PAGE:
And what about dealing with your clients who may have posted on any number of social media cites? A recent ethics opinion;[4] concludes that lawyers may ethically counsel civil clients about their use of social media, including, in some circumstances, advising them to “take down” harmful social media content.  The opinion addressed three questions:

    1. May attorneys counsel clients about what they should or should not post on social media sites?
    2. May lawyers instruct clients to “take down” certain materials from existing social media sites?
    3. May lawyers counsel their clients about the legal implications of their social media activity?

According to the NYCLA Opinion, the answer to each question is “yes,” with certain caveats.  First, lawyers can advise their clients about what they should and should not post on social media, as long as they don’t participate in the creation of false evidence.  Second, lawyers are not ethically barred from advising clients to take down social media content, as long as there is no duty to preserve the material under substantive law. Third, lawyers may counsel clients about the legal implications of their social media content, including how it might be used for or against them in a civil case.

Other highlights from the opinion:

      • Rule 3.4 prohibits lawyers from suppressing or concealing social media content that should be revealed;
      • Rule 3.1(a), which prohibits lawyers from asserting frivolous claims or issues, extends to false factual statements that are contradicted by the client’s social media postings;
      • Rules 3.3(a)(1) and 3.4(a)(4) require lawyers to take remedial action if clients testify falsely about whether changes were made to their social media sites;
      • Lawyers may counsel clients to publish truthful information on social media that is favorable to the clients’ legal position;
      • Rule 3.4(a)(4) prohibits a lawyer from participating in the publication of false information on social media.

As for counsel made aware of relevant online postings, the prudent litigator should be aware that the failure to preserve relevant documents can result in a spoliation sanction and or monetary damages. In New York the duty to preserve arises when a client receives notice of litigation or a claim or cause of action and when a client reasonably anticipates litigation or knew or should have known that information may be relevant to a future litigation. Additionally, this requirement kicks in when there is service by defendant of demand to maintain social media. [5]

The above ethical considerations apply to both sides of the litigation. A recent and relevant case demonstrates the interaction of the above principles.

Gatto v. United Air Lines, Inc., No. 10-cv-1090-ES-SCM, 2013 WL 1285285 (D.N.J. Mar. 25, 2013), the court, in a personal injury action, imposed spoliation sanctions for Plaintiff’s failure to preserve his Facebook account..

As to the question of spoliation and more specifically the possibility of imposing an adverse inference, the court turned to the relevant four-factor analysis ((1) the evidence was within the party’s control; (2) there was an actual suppression or withholding of evidence; (3) the evidence was [sic] destroyed or withheld was relevant to the claims or defenses; and (4) it was reasonably foreseeable that the evidence would be discoverable) and indicated that factors 1, 3, and 4 were “clearly” satisfied.  Thus, the court focused on the question of whether there was “actual suppression or withholding of evidence.”  Notably, as to the question of forseeability (factor 4), the court pointed out that Defendants had requested Plaintiff’s Facebook information nearly five months before it was deactivated and that Plaintiff had been ordered to sign the Facebook authorization during a December 1 settlement conference; Plaintiff deactivated his account on December 16. Facebook then deleted the information two weeks later.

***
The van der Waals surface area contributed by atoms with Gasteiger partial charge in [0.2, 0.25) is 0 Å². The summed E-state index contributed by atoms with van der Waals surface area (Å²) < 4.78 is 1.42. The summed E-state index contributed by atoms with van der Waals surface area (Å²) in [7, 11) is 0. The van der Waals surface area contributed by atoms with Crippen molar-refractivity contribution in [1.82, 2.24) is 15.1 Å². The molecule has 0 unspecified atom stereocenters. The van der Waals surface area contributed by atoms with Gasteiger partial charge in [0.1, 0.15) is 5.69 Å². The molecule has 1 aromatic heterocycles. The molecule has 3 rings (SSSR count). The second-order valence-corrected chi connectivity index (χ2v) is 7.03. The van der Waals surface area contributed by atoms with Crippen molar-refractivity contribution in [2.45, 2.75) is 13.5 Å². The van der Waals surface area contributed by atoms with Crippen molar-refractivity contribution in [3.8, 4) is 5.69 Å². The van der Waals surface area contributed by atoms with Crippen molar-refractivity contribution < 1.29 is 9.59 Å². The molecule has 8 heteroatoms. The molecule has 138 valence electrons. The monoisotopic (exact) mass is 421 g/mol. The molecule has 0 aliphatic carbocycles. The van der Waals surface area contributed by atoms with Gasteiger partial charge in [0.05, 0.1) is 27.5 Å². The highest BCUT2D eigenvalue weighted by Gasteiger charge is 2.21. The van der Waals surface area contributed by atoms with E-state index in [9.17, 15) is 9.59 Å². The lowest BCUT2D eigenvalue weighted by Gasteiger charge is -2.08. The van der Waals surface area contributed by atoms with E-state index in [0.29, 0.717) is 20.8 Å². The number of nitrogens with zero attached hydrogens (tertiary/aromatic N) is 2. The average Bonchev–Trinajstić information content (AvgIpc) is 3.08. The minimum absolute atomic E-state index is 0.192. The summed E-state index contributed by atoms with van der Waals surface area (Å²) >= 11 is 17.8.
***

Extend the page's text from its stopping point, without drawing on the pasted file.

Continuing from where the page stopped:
“The court [was] not persuaded by Plaintiff’s arguments regarding whether the evidence at issue was intentionally suppressed,” and found that a spoliation inference was appropriate.  First, the court cited Mosaid Techs. v. Samsung Elecs., 348 F. Supp. 2d 332 (D.N.J. 2004) for the premise that “so long as the evidence is relevant, the ‘offending party’s culpability is largely irrelevant,’ as it cannot be denied that the opposing party has been prejudiced.”  The court then reasoned that even if Plaintiff did not intend to deprive Defendants of relevant evidence, there was no dispute that Plaintiff intentionally deactivated the account and further reasoned that Plaintiff’s failure to reactivate the account in a timely manner resulted in the account’s permanent deletion.  Moreover, no explanation, including that defense counsel had inappropriately accessed the account or that Plaintiff had attempted to reactivate it “negate the fact that Plaintiff failed to preserve relevant evidence.”  As a result, Defendants were prejudiced and sanctions were warranted. Accordingly, the court imposed an adverse inference, but declined to impose monetary sanctions.

The issue of social media and the access to same is only in its infancy. The prudent litigator will begin the online investigation and evaluation of a potential litigant prior to actually demanding an authorization to obtain access to a specific social media site. Once the litigation has begun, a litigator must counsel his client to preserve all relevant postings to avoid spoliation, in addition to a monetary sanction.

[1] FINDLAW Survey July 24, 2013